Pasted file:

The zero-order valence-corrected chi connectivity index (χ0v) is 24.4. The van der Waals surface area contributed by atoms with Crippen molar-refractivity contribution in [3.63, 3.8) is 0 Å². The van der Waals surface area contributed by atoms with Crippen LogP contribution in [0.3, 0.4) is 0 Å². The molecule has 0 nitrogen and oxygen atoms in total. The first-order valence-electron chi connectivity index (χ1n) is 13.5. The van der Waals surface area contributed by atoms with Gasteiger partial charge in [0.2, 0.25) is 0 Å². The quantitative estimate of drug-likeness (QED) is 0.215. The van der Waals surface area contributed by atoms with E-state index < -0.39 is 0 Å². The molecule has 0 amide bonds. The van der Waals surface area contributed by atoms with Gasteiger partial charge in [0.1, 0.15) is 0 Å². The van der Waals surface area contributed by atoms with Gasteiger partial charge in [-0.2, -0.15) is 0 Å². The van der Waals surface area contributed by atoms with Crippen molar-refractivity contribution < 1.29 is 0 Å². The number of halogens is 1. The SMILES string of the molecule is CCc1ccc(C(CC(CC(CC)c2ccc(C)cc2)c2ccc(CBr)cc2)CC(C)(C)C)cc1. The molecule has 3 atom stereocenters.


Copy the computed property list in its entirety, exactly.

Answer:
The zero-order valence-corrected chi connectivity index (χ0v) is 24.4. The van der Waals surface area contributed by atoms with Crippen molar-refractivity contribution in [3.63, 3.8) is 0 Å². The van der Waals surface area contributed by atoms with Crippen LogP contribution in [0.3, 0.4) is 0 Å². The molecule has 0 nitrogen and oxygen atoms in total. The first-order valence-electron chi connectivity index (χ1n) is 13.5. The van der Waals surface area contributed by atoms with Gasteiger partial charge in [0.2, 0.25) is 0 Å². The quantitative estimate of drug-likeness (QED) is 0.215. The van der Waals surface area contributed by atoms with E-state index < -0.39 is 0 Å². The molecule has 0 amide bonds. The van der Waals surface area contributed by atoms with Gasteiger partial charge in [0.1, 0.15) is 0 Å². The van der Waals surface area contributed by atoms with Gasteiger partial charge in [-0.2, -0.15) is 0 Å². The van der Waals surface area contributed by atoms with Crippen molar-refractivity contribution < 1.29 is 0 Å². The number of halogens is 1. The SMILES string of the molecule is CCc1ccc(C(CC(CC(CC)c2ccc(C)cc2)c2ccc(CBr)cc2)CC(C)(C)C)cc1. The molecule has 3 atom stereocenters.